Montreal-made website uses AI to depict impacts of climate change anywhere in the world

Click to play video: 'Ahead of COP26, thousands march for climate action in Brussels'
Ahead of COP26, thousands march for climate action in Brussels
Some 25,000 people took to the streets of Brussels in Belgium on Sunday to call for climate action ahead of the U.N. Climate Change Conference (COP26), based on numbers provided to local police – Oct 10, 2021

Imagine Parliament Hill blanketed in orange skies, floodwaters climbing the sides of BC Place stadium or a thick layer of smog fogging the view of Halifax from Citadel Hill.

These are all scenes depicted on a website published Thursday that blends artificial intelligence with geography to show the potential impact of climate change on almost any address on the planet.

The website,, was created by Mila, a machine-learning and technology research institute in Quebec founded by Yoshua Benigo, one of the godfathers of AI.

The website can apply filters showing the impacts of flooding, wildfires or smog to any address available through Google Street View and is meant to raises awareness about future scenarios that could arise if the world’s response to climate change continues to fall short.

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Victor Schmidt, a lead researcher on the project, said the site is not meant to predict climate change, but rather, it strives to make the issue more personal for people who can’t visualize something that is seemingly far off or something that could impact another community sooner than theirs.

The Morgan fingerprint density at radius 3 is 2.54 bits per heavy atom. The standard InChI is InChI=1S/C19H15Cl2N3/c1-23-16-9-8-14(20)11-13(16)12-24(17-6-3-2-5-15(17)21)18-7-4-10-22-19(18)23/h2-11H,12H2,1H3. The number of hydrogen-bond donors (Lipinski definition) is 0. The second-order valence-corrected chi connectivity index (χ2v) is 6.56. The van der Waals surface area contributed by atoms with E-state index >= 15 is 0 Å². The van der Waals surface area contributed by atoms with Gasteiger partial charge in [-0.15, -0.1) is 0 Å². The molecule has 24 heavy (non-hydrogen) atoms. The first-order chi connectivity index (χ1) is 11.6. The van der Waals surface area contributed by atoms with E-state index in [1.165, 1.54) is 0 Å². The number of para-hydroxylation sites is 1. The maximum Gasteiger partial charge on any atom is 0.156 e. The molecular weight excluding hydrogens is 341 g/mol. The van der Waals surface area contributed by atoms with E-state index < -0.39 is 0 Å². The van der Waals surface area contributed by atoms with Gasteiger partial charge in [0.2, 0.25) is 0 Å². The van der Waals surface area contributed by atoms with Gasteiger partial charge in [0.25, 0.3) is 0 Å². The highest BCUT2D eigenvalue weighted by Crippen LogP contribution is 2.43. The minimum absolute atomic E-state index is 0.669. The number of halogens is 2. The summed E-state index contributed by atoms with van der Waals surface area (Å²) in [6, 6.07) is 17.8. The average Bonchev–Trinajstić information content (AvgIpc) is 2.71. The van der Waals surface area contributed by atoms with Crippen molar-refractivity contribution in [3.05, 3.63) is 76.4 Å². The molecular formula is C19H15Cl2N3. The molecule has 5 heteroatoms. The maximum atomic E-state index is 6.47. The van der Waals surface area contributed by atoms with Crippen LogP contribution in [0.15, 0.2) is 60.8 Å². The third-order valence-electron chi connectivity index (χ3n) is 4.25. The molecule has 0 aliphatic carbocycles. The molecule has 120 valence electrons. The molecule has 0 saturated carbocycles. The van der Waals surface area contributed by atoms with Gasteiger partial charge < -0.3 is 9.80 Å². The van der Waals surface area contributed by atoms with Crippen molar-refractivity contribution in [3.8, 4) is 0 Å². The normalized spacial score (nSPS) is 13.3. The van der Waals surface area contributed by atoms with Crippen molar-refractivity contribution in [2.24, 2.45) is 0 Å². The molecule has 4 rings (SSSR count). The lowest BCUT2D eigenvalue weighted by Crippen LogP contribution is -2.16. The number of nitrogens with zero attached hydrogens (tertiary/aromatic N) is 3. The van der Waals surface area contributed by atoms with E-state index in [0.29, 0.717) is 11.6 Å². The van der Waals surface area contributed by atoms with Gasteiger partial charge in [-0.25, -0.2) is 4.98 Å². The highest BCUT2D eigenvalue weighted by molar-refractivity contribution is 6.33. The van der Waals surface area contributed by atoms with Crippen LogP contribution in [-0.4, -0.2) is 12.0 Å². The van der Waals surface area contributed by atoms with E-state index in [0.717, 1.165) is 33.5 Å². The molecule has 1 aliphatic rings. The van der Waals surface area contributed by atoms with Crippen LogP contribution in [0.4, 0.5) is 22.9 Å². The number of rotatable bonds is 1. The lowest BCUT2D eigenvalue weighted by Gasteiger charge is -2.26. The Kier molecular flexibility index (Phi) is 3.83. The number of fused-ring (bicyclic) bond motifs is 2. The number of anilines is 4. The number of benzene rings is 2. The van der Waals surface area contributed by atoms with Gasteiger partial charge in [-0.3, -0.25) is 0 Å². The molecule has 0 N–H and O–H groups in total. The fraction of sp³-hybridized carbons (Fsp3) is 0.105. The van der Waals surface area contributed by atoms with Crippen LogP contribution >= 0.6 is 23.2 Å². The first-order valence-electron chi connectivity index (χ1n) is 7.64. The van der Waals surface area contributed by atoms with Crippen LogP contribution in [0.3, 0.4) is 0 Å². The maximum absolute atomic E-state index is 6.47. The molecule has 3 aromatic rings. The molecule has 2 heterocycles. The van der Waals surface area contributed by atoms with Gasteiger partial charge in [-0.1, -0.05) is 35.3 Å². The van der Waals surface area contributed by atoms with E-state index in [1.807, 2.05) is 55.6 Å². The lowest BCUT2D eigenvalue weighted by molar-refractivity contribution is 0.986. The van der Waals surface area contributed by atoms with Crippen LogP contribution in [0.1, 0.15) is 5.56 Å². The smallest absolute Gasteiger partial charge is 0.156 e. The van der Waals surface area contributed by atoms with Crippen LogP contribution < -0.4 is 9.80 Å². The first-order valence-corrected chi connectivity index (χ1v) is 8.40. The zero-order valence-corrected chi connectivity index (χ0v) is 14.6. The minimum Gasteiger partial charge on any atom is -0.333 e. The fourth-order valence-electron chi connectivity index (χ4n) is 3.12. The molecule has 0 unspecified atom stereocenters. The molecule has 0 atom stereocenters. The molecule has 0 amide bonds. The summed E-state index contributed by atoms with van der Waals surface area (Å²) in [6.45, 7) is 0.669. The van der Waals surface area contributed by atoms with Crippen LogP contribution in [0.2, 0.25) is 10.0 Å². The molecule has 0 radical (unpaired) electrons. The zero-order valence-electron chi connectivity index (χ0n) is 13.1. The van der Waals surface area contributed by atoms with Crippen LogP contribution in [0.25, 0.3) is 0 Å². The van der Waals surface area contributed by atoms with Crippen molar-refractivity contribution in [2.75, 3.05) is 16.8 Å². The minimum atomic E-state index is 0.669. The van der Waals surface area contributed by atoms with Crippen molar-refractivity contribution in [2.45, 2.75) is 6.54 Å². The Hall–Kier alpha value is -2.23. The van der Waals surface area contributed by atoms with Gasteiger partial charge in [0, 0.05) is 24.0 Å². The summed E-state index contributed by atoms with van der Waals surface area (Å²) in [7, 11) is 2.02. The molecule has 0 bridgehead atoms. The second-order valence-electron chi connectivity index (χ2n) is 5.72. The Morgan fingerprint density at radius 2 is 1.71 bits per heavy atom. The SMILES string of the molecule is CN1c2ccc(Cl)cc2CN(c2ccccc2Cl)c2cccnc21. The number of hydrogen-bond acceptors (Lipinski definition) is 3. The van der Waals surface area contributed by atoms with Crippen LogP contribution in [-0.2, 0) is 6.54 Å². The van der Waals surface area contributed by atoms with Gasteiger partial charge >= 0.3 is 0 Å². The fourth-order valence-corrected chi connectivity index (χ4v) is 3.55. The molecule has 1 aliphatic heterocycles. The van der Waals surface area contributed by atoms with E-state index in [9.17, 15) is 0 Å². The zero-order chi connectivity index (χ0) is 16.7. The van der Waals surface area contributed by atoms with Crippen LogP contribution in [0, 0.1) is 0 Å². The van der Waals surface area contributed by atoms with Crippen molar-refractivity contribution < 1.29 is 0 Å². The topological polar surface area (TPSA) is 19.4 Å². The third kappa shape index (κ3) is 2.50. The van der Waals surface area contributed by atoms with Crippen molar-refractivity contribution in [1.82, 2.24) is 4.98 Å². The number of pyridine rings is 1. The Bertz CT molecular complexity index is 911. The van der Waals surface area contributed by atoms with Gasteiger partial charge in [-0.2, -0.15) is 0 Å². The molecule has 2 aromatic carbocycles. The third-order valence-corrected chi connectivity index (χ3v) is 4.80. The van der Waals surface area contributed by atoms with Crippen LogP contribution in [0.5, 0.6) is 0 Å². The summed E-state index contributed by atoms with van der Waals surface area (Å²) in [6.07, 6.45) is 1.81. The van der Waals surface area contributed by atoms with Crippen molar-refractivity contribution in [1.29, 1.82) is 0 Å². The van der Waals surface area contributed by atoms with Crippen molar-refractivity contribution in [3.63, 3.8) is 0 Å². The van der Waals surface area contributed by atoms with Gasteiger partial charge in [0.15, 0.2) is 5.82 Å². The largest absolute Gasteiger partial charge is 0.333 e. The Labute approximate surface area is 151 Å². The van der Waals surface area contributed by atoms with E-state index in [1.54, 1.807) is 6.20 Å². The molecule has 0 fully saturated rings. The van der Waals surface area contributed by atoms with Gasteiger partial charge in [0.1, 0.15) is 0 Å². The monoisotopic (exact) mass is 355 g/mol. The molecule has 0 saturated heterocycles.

“Just because it may not happen to them, doesn’t mean it won’t happen to other people elsewhere or sometime in the future,” Schmidt said.

To boost empathy, the website prompts people to search their current or childhood home, workplaces, favourite restaurants and travel destinations.

The images the website will return are built around generative adversarial networks, or GANs, a class of machine-learning frameworks designed by Mila that allow a computer to create and transform images.

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The site doesn’t adjust water levels or air quality conditions based on where an address is, so users won’t find coastal areas completely underwater or wildfire-ridden neighbours more engulfed by dusty skies than less fire prone regions.

This is intentional, Schmidt said. Mila didn’t want people visiting the website, discovering their neighbourhood was facing less distressing climate change impacts than others and then deciding not to care about the issue.

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“It’s about connecting with other people and trying to make common sense feel closer,” he said.

“Making climate change more personal is going to try and help bridge that gap.”

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Schmidt hopes people will visit the website built with the support of National Geographic Society, Microsoft, BCG Gamma and Borealis AI, and leave feeling more aware about climate change and its affects.

Research on the Canadian Centre for Climate Services website shows climate change has already caused the country’s average annual temperature to rise by 1.7 C from 1948 to 2016, about double the global rate.

In Northern Canada alone, the average annual temperate has risen by 2.3 C, about triple the global rate, over the same period.

Almost simultaneously, the summer sea ice area in Northern Canadian waters decreased by nearly 7 per cent per decade on average between 1968 and 2015.

It is expected to keep decreasing to the point where Arctic waters could be nearly ice-free by the 2050s.

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